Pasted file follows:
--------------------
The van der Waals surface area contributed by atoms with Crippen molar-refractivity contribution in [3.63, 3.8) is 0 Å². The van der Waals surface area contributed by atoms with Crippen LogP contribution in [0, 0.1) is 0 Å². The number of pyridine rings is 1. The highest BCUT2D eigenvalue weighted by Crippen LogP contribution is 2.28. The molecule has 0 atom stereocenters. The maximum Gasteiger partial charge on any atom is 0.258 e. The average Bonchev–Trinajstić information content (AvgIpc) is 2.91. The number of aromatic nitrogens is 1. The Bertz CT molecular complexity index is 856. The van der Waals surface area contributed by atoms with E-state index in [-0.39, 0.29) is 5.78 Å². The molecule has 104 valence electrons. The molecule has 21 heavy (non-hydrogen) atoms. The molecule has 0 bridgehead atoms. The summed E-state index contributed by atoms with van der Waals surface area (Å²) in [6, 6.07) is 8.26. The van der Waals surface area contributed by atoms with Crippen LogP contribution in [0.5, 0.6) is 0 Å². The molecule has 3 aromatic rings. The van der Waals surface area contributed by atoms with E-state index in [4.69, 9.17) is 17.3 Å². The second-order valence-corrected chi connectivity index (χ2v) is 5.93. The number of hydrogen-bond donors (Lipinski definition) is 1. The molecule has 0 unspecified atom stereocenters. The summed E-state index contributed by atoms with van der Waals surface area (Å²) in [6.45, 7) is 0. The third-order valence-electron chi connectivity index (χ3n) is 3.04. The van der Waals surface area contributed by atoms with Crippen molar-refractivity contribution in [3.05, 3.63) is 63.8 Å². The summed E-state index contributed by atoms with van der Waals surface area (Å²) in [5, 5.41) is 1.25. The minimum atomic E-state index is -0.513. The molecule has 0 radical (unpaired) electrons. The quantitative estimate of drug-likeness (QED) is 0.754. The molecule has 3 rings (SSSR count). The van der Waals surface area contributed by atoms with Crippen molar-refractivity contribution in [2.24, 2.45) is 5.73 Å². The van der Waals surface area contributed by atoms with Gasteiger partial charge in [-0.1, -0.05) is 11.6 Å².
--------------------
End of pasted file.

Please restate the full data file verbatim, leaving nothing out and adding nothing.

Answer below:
The van der Waals surface area contributed by atoms with Crippen molar-refractivity contribution in [3.63, 3.8) is 0 Å². The van der Waals surface area contributed by atoms with Crippen LogP contribution in [0, 0.1) is 0 Å². The number of pyridine rings is 1. The highest BCUT2D eigenvalue weighted by Crippen LogP contribution is 2.28. The molecule has 0 atom stereocenters. The maximum Gasteiger partial charge on any atom is 0.258 e. The average Bonchev–Trinajstić information content (AvgIpc) is 2.91. The number of aromatic nitrogens is 1. The Bertz CT molecular complexity index is 856. The van der Waals surface area contributed by atoms with E-state index in [-0.39, 0.29) is 5.78 Å². The molecule has 104 valence electrons. The molecule has 21 heavy (non-hydrogen) atoms. The molecule has 0 bridgehead atoms. The summed E-state index contributed by atoms with van der Waals surface area (Å²) in [6, 6.07) is 8.26. The van der Waals surface area contributed by atoms with Crippen LogP contribution in [0.5, 0.6) is 0 Å². The molecule has 3 aromatic rings. The van der Waals surface area contributed by atoms with E-state index in [4.69, 9.17) is 17.3 Å². The second-order valence-corrected chi connectivity index (χ2v) is 5.93. The number of hydrogen-bond donors (Lipinski definition) is 1. The molecule has 0 unspecified atom stereocenters. The summed E-state index contributed by atoms with van der Waals surface area (Å²) in [6.45, 7) is 0. The third-order valence-electron chi connectivity index (χ3n) is 3.04. The van der Waals surface area contributed by atoms with Crippen molar-refractivity contribution in [3.05, 3.63) is 63.8 Å². The summed E-state index contributed by atoms with van der Waals surface area (Å²) in [5, 5.41) is 1.25. The minimum atomic E-state index is -0.513. The molecule has 0 radical (unpaired) electrons. The quantitative estimate of drug-likeness (QED) is 0.754. The molecule has 3 rings (SSSR count). The van der Waals surface area contributed by atoms with Crippen molar-refractivity contribution in [2.24, 2.45) is 5.73 Å². The van der Waals surface area contributed by atoms with Gasteiger partial charge in [-0.1, -0.05) is 11.6 Å².